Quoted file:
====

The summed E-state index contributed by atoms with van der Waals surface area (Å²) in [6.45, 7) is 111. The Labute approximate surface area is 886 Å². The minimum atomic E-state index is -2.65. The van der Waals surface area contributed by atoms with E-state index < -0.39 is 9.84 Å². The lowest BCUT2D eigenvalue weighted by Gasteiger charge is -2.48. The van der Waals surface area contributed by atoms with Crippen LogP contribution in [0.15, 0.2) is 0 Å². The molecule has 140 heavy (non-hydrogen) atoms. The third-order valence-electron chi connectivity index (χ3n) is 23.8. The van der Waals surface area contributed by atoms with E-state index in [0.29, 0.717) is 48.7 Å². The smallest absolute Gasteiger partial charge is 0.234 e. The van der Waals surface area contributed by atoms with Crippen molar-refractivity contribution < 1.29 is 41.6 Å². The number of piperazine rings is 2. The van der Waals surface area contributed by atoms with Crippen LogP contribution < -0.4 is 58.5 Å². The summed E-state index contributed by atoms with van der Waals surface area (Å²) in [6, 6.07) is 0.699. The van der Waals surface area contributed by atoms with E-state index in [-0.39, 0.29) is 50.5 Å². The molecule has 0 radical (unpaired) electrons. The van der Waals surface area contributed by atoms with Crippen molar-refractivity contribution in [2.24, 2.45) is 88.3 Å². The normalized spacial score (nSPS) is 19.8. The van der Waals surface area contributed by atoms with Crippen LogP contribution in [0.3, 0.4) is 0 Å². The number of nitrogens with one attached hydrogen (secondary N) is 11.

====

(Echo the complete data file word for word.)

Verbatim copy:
The summed E-state index contributed by atoms with van der Waals surface area (Å²) in [6.45, 7) is 111. The Labute approximate surface area is 886 Å². The minimum atomic E-state index is -2.65. The van der Waals surface area contributed by atoms with E-state index < -0.39 is 9.84 Å². The lowest BCUT2D eigenvalue weighted by Gasteiger charge is -2.48. The van der Waals surface area contributed by atoms with Crippen LogP contribution in [0.15, 0.2) is 0 Å². The molecule has 140 heavy (non-hydrogen) atoms. The third-order valence-electron chi connectivity index (χ3n) is 23.8. The van der Waals surface area contributed by atoms with E-state index in [0.29, 0.717) is 48.7 Å². The smallest absolute Gasteiger partial charge is 0.234 e. The van der Waals surface area contributed by atoms with Crippen molar-refractivity contribution < 1.29 is 41.6 Å². The number of piperazine rings is 2. The van der Waals surface area contributed by atoms with Crippen LogP contribution < -0.4 is 58.5 Å². The summed E-state index contributed by atoms with van der Waals surface area (Å²) in [6, 6.07) is 0.699. The van der Waals surface area contributed by atoms with E-state index in [-0.39, 0.29) is 50.5 Å². The molecule has 0 radical (unpaired) electrons. The van der Waals surface area contributed by atoms with Crippen molar-refractivity contribution in [2.24, 2.45) is 88.3 Å². The normalized spacial score (nSPS) is 19.8. The van der Waals surface area contributed by atoms with Crippen LogP contribution in [0.3, 0.4) is 0 Å². The number of nitrogens with one attached hydrogen (secondary N) is 11.